Irish Water continues to detect pesticides in Kerry supplies

Irish Water says it is continuing to detect pesticides in Kerry water supplies.

The utility is reminding farmers and other users of the chemicals to ensure best practice when spraying.

Irish Water says MCPA, which is commonly used to kill rushes on wet land, is the most frequently detected, however other pesticides are now being identified in water courses more often.

It says careless storage, handling or improper application of pesticides can easily result in traces ending up in drinking water, leading to breaches of regulations.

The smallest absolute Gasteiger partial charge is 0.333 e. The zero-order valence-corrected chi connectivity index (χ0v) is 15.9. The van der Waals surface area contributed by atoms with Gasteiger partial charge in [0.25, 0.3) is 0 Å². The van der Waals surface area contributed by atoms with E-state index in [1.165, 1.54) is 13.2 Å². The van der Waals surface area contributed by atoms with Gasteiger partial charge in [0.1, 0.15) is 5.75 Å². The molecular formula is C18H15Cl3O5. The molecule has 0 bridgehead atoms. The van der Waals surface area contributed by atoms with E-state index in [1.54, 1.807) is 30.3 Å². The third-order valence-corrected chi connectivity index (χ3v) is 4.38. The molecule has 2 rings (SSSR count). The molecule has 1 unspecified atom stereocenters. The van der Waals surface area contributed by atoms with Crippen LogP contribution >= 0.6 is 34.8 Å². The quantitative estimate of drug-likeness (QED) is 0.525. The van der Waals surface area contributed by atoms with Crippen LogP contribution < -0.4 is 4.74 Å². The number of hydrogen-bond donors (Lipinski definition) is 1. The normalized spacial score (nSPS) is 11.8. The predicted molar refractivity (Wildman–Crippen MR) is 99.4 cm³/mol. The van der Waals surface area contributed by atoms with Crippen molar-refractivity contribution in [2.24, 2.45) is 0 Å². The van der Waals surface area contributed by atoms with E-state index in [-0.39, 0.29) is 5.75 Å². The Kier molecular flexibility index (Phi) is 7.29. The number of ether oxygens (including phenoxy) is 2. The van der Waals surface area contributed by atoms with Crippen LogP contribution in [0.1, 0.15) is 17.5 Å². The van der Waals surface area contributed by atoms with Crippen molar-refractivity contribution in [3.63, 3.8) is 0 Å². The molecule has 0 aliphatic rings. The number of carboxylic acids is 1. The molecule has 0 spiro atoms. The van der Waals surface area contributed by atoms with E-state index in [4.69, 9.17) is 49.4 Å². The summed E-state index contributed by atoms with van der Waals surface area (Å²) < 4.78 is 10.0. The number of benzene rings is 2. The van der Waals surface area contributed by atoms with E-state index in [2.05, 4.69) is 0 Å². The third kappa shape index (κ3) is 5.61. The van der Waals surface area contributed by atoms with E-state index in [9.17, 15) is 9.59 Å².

Just a single drop of pesticide is enough to breach the drinking water limit in a small stream for up to 30 kilometres.

The Listowel Regional and Lyreacrompane water supplies in Kerry are on the watch list for MCPA and Glyphosate respectively.

This is because the pattern of detections in these areas indicates a risk of persistent pesticide exceedances; the exceedances do not pose any immediate risk to health.

Irish Water says the Lyraecrompane and Listowel Regional Supply are vulnerable to contamination from land and animal run-off; it is urging those in the River Feale and Smearlagh catchments to consider the vulnerability of these supplies.

Irish Water says it is continuing to work with local authorities, contactors and others to safeguard water supplies.